Windset Farms growing its Santa Maria operations
The Santa Maria City Council will consider a development agreement with Windset Farms to add two greenhouses on 40 acres of its 220-acre Black Road property.
The expansion includes the construction of an 88,000-square foot grading, packing and cooling facility.
If approved Sept. 9, the development agreement will also include a deferral of road construction and improvements by the company and a three-year extension on maintenance of Betteravia Road and Black Road at the project site. The fourth phase of a development agreement approved in 2009 maintains a requirement that the site employ at least 400 people, salaries for workers are more than $1 above the minimum wage and health care benefits are provided.
Windset is investing almost $40 million dollars in the project, including $2 million to remediate large oil sumps on the property. The development agreement also lists $700,000 to be paid by the company in compensation for the deferred road work and a “potential loss of some high-paying jobs in the light industrial and commercial manufacturing areas of employment.”
The new facilities will bring the Santa Maria branch of the Canadian company up to 50 full-time managers and more than 700 contracted farm workers, David Wesley, vice president of construction and development for Windset, said in an email.
The mayor, city council and staff have “proven their commitment to being ‘open for business’ and willing to work with local companies to help secure the economic future of both the city and local businesses,” Wesley said. “Windset is very proud to call Santa Maria its home.”
Heat pushes up grape harvest
Winemakers in Paso Robles are enjoying the “new normal” of early harvests.
Since 2011, hot weather has moved the harvest up in the calendar, with growers beginning to pick wine grapes as early as mid-August.
The trend comes with a few benefits, not least that it moves his vacation forward, joked Jeremy Weintraub, winemaker for Adelaida Cellars. Earlier harvests mean less risk of conflict with rains and more latitude to allow the grapes’ skins to develop for a better quality wine.
“To a large degree, picking decisions are a subjective thing, to the extent we listen to nature and then act with our guts,” Weintraub said. “How we would like the wine to end up, that’s where the picking decision is.”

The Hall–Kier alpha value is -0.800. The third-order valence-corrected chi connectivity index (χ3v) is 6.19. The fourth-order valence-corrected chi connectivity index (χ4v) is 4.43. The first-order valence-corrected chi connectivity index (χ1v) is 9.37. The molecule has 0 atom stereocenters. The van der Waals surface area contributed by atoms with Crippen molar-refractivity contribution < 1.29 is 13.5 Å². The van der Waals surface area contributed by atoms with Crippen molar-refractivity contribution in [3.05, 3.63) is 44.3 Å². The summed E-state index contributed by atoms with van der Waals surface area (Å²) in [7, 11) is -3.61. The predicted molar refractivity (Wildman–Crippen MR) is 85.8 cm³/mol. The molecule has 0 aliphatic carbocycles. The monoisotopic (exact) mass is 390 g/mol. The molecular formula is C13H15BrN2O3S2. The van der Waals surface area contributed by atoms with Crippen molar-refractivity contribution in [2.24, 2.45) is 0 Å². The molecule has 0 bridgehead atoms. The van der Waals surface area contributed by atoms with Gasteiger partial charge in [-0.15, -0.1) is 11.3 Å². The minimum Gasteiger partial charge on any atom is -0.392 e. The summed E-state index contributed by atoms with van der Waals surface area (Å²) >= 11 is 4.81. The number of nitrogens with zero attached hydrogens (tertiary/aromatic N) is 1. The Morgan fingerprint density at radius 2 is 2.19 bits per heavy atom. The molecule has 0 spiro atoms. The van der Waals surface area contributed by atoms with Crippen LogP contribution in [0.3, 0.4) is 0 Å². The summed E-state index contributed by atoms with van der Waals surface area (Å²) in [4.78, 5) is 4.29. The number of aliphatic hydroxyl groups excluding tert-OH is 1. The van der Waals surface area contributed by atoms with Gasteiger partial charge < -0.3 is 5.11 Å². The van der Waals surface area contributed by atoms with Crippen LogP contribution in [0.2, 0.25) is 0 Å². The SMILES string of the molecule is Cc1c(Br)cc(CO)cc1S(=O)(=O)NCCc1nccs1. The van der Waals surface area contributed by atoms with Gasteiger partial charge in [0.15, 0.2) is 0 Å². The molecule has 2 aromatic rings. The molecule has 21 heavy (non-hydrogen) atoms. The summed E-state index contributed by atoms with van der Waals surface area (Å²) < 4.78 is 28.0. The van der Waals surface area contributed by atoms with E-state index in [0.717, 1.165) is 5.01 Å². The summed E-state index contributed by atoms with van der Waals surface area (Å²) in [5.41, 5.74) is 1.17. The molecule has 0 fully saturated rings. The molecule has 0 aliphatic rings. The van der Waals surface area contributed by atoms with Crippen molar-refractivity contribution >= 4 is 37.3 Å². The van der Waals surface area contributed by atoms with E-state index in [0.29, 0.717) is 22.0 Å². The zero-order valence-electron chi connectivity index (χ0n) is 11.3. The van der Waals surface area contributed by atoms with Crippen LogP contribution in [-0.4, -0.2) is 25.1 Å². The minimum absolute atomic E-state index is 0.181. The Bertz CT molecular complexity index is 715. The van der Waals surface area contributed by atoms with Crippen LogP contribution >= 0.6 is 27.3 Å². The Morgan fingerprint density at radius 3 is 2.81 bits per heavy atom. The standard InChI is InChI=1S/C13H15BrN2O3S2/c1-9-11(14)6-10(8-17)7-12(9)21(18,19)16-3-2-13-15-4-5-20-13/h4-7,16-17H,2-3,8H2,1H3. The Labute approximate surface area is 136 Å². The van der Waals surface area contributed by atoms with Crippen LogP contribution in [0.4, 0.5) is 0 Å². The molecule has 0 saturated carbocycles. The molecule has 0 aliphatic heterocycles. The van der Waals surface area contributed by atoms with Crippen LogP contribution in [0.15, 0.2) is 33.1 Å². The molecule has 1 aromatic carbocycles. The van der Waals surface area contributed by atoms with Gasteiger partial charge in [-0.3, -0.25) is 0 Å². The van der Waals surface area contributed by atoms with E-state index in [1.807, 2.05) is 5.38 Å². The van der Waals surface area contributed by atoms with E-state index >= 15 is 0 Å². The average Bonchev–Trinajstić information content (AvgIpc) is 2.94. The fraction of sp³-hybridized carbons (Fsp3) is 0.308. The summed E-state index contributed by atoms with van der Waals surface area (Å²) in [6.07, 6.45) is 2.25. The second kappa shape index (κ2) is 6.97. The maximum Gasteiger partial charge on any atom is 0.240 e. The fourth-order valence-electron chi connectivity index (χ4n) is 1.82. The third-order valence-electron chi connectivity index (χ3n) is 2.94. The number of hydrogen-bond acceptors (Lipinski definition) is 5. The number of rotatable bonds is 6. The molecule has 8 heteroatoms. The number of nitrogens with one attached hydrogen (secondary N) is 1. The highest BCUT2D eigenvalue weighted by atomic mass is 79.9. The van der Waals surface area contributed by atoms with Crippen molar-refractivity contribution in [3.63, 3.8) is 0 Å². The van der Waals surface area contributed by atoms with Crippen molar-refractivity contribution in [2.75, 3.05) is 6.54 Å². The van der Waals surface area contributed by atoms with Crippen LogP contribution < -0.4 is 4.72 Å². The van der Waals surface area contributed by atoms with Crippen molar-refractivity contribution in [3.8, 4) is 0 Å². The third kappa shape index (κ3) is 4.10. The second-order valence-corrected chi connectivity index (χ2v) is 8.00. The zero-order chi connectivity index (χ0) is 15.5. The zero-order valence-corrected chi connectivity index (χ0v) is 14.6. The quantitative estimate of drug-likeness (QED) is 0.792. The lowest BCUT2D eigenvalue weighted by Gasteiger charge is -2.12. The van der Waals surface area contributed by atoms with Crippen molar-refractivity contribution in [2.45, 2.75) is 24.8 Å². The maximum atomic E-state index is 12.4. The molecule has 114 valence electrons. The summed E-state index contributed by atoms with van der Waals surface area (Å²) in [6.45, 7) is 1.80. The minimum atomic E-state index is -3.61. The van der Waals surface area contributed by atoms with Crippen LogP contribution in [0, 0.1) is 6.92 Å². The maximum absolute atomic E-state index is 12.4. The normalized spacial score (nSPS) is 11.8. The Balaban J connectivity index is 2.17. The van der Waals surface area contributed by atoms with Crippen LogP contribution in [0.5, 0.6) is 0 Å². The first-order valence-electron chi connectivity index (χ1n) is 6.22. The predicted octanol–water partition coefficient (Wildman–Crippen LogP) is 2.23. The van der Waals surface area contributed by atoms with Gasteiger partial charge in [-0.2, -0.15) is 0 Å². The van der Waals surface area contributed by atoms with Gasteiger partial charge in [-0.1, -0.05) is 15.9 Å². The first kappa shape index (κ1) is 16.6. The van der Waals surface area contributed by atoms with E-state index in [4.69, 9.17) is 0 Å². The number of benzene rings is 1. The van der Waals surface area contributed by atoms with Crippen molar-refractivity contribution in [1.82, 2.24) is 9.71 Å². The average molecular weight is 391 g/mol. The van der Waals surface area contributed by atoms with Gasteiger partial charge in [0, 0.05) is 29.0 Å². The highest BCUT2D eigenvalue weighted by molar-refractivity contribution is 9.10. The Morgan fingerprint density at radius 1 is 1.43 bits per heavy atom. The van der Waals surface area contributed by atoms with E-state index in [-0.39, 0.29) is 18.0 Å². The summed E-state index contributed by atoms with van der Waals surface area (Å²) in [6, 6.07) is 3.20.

With a late harvest, grapes can develop pyrazines, which give them a “green” or “bell pepper” flavor, said Kevin Sass, winemaker at Halter Ranch. While excessive sugars or other effects of early harvests can be mitigated on the vine or at the winery, “there’s nothing you can do to get the pyrazines out.”
Still, early harvests are correlated with excessively hot years and low rainfall, which are a “recipe for disaster for dry farming,” he said, a practice both wineries use on some acreage.
Yield declines for Halter this year, while not as large as the record low harvest last year, are a product of low rainfall that would help bring nutrients from the surrounding soil to the root systems.
“Obviously costs in California for labor, cost of living is all increasing and everybody’s yields in California seem to be going the opposite direction,” Sass said. “We haven’t really raised our prices but that’s not to say it won’t happen.”
Muscat, Viognier, Zinfandel, Syrah and Grenache Blanc were a few of the varietals that saw the earliest picks in the area. Winemakers for Alta Colina and kukkula also reported yields of 1.5-3 tons per acre with small berries, a good sign for the wines.
So far, Weintraub said, there haven’t been many spikes in heat to damage the fruit and he’s pleased with the quality of the grapes.
“We have a good crop load,” he said. “We have a lot of barrels left over from last year because we had such a short crop.”
The timing won’t affect plans for next year, the growers said, though the hot conditions have Sass looking for plants with a better root stock, to get more out of each acre.
“The demand is higher than the supply at this point, so for us it makes sense to continue to plant,” he said. “It’s not holding us back but there’s definitely a new outlook on planting instead of putting the same old thing in the ground the way we always used to.”
• Contact Marissa Nall at email@example.com.